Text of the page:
Agentless Mobile Security: No More Tradeoffs
Blog Article Published: 02/15/2018
By Kevin Lee, Systems QA Engineer, Bitglass
Have you ever seen a "Pick two out of three” diagram? They present three concepts and force individuals to select the one that they see as the least important. The tradeoffs between convenience, privacy, and security serve as a perfect example of a "Pick two" situation for many mobile security solutions. Industries have seen massive growth in the number of personal devices that touch sensitive information, resulting in a need to secure data as it is accessed by these endpoints. Various solutions have been adopted by many companies, but all tend to fall into the classic “Pick two” scenario. When evaluating these inadequte solutions, companies normally select security as one of their two priorities, leaving them to choose from only the two scenarios below.
Security and Convenience
Mobile device management (MDM) is a fairly popular solution for securing data on personal mobile devices. Using MDM is often seen as a good strategy because, in theory, it permits employees to use their personal devices and allows employers to monitor and control data as they see fit. However, the major downside to MDM is the need for agents to be installed on personal devices. These agents give employers visibility into employees' personal traffic. Obviously, this raises questions about employee privacy.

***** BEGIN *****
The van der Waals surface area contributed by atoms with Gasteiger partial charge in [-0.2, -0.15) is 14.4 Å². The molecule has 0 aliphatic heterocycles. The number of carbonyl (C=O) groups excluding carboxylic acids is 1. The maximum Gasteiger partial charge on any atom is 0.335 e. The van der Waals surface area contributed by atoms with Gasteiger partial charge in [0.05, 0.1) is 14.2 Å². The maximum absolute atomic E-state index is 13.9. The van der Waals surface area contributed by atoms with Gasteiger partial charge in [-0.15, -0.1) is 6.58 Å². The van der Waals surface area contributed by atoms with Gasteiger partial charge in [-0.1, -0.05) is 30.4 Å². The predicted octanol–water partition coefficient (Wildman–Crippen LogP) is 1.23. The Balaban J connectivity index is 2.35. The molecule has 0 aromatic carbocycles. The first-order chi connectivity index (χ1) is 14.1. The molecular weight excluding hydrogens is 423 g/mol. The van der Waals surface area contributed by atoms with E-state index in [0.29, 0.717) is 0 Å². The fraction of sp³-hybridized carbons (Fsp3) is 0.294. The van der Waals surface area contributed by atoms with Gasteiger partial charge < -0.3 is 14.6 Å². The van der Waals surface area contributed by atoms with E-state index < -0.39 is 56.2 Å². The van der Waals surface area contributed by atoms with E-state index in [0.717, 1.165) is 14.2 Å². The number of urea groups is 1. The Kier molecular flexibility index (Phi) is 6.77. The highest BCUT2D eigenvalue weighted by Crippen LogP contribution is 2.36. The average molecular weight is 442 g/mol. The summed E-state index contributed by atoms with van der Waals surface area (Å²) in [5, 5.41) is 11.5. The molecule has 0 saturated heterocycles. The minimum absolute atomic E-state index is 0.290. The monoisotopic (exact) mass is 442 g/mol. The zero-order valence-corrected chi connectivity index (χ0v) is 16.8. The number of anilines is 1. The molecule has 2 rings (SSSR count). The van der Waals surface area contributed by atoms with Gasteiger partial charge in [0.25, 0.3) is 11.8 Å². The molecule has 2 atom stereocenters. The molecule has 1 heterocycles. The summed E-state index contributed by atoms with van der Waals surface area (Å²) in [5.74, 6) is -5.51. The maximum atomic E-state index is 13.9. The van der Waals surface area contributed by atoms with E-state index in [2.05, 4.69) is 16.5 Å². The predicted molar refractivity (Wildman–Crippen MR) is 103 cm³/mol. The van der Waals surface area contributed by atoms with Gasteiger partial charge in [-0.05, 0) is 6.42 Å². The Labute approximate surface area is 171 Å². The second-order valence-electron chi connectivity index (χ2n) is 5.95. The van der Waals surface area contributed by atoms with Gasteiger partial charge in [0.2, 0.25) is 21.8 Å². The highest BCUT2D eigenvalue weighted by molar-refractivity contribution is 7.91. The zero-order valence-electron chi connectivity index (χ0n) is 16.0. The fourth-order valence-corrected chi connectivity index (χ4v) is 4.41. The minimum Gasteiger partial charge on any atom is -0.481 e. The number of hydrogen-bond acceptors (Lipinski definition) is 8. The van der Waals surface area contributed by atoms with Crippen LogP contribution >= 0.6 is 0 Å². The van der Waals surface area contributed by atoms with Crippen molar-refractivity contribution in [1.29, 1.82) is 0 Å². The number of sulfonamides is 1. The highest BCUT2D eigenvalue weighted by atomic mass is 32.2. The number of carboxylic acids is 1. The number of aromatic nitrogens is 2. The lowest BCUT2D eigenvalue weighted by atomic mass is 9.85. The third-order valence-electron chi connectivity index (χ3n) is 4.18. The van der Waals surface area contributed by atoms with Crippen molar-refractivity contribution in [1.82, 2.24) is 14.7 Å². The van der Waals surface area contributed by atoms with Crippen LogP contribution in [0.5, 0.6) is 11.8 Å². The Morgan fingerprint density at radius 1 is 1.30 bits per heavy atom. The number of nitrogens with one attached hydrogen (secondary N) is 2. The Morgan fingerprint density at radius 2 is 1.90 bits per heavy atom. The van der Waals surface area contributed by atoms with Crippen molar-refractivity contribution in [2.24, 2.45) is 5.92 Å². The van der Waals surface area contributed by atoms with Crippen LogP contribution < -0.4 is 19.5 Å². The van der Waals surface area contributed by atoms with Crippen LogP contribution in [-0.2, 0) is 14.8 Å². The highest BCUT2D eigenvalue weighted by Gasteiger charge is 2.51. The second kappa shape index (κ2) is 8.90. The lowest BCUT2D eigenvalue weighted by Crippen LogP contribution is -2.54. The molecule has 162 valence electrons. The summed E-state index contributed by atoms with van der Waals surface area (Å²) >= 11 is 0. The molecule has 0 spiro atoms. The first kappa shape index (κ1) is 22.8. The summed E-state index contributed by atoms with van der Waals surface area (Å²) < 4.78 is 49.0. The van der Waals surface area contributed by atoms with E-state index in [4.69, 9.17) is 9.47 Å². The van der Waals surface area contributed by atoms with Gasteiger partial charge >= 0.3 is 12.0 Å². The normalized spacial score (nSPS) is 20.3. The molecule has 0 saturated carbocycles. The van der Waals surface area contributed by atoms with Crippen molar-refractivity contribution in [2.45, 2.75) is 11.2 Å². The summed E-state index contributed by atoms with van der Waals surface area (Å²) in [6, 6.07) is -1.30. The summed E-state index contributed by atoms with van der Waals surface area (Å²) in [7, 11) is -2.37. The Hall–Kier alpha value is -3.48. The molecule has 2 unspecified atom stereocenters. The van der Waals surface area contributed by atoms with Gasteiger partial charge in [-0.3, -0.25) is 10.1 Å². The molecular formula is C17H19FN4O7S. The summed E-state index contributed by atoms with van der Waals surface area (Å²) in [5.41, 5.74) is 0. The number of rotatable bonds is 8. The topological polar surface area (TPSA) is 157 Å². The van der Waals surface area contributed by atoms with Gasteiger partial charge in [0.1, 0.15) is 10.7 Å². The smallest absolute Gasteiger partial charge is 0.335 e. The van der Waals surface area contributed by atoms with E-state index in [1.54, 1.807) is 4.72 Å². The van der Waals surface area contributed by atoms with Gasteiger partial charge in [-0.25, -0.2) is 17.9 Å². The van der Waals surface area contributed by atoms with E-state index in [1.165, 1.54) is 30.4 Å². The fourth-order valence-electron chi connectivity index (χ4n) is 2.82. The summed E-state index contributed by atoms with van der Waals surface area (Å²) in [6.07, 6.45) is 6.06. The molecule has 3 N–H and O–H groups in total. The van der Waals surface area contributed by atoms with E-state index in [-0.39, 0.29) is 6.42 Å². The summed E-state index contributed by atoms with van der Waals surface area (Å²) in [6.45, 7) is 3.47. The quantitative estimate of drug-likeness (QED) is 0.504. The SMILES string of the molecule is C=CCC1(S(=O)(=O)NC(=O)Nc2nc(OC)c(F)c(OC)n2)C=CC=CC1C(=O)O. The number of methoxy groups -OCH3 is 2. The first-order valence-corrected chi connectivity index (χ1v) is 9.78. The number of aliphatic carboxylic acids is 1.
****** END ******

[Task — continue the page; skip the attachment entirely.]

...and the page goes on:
Security and Personal Privacy
For individuals who wish to keep their personal information private, using one or more work-only devices is an option. Whether these devices are mobile phones with MDM or managed computers on-premises, the strategy allows employers to monitor corporate data without touching employees' personal data. The large disadvantage with this approach is the lack of convenience for employees. They are required either to carry multiple devices at all times or to access work-related information from few, select locations.
As seen above, there always seems to be a tradeoff when choosing a mobile security strategy. However, does it have to be that way? What if there were a security tool that could ensure data security, provide convenience for employees, and respect the right to privacy all at the same time? It only seems far-fetched when one assumes that agents are necessary to secure data.
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